Baby Roland Two Years after His Life Was Saved with 3D Printing
From the CT images, it was challenging for the heart surgeon to understand the 3D relationship between the VSD and the outflow tracts. This made it difficult to assess the feasibility of connecting the aorta to the left ventricle with a patch. The surgical team felt that a more thorough approach was needed for planning such a difficult case, and contacted Materialise for support.
Generating the model for 3D Printing
Dr. Phillip Dydynski, chief of Pediatric Radiology at the Kosair Children’s Hospital, worked closely with Materialise to obtain a detailed 3D reconstruction of the intracardiac anatomy by using Materialise Mimics. The model was then 3D printed. Dr. Dydynski commented, “The Materialise Mimics segmentation tools played a key role in creating the 3D model needed for printing.” The 3D-printed model was then sectioned into three separate parts so that the surgeons could study the heart and accurately plan the surgical approach. After studying the model, the medical team ultimately decided to patch the aorta through the VSD to the left ventricle.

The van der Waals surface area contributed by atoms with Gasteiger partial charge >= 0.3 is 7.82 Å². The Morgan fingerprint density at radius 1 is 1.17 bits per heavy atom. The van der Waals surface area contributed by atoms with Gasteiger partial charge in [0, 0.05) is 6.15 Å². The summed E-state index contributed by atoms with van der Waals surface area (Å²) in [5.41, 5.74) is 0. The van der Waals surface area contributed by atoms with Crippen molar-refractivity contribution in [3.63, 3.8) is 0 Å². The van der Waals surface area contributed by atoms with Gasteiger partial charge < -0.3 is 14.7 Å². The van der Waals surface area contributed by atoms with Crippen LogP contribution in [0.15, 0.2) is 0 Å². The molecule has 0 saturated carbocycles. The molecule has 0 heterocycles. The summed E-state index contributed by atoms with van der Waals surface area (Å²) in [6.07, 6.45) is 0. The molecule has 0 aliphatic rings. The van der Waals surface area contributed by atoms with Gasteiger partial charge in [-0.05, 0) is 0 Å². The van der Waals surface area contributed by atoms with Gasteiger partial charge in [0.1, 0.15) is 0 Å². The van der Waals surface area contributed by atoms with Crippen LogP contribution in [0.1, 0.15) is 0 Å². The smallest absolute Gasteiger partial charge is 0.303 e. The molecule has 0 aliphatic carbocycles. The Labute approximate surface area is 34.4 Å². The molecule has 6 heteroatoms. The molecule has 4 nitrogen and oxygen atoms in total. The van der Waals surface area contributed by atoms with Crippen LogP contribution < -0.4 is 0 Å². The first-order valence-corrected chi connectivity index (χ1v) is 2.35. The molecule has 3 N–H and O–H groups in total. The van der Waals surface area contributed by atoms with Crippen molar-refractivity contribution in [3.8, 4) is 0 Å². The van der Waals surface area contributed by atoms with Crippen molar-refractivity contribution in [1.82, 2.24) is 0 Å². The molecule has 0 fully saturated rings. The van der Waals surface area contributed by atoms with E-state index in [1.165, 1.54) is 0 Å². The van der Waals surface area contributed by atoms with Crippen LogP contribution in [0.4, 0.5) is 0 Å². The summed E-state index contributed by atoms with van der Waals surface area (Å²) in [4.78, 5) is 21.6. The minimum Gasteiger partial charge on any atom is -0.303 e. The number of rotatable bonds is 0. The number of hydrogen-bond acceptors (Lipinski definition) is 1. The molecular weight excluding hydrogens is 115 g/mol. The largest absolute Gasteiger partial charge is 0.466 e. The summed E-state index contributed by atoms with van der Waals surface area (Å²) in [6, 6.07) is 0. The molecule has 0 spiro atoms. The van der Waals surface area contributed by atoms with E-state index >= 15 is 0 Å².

The successful outcome of the operation
The operation itself went according to plan, and baby Ronald recovered well from the procedure. In fact, two years on, he has been thriving in his growth and development. His pediatric cardiologist, Dr. Smitha Bullock, let us know that her patient was not on any medication and would not require another procedure in the foreseeable future based on their most recent evaluations. Although Roland still has mild residual cardiac disease, it is being monitored on an annual basis, and from a cardiac perspective, his doctors expect him to have a completely normal childhood.
These days clinicians can easily create anatomically accurate models to simulate or evaluate options for patient-specific treatment. Watch the video below to learn the different steps on how to create a 3D printable file to plan a DORV in just 10 minutes.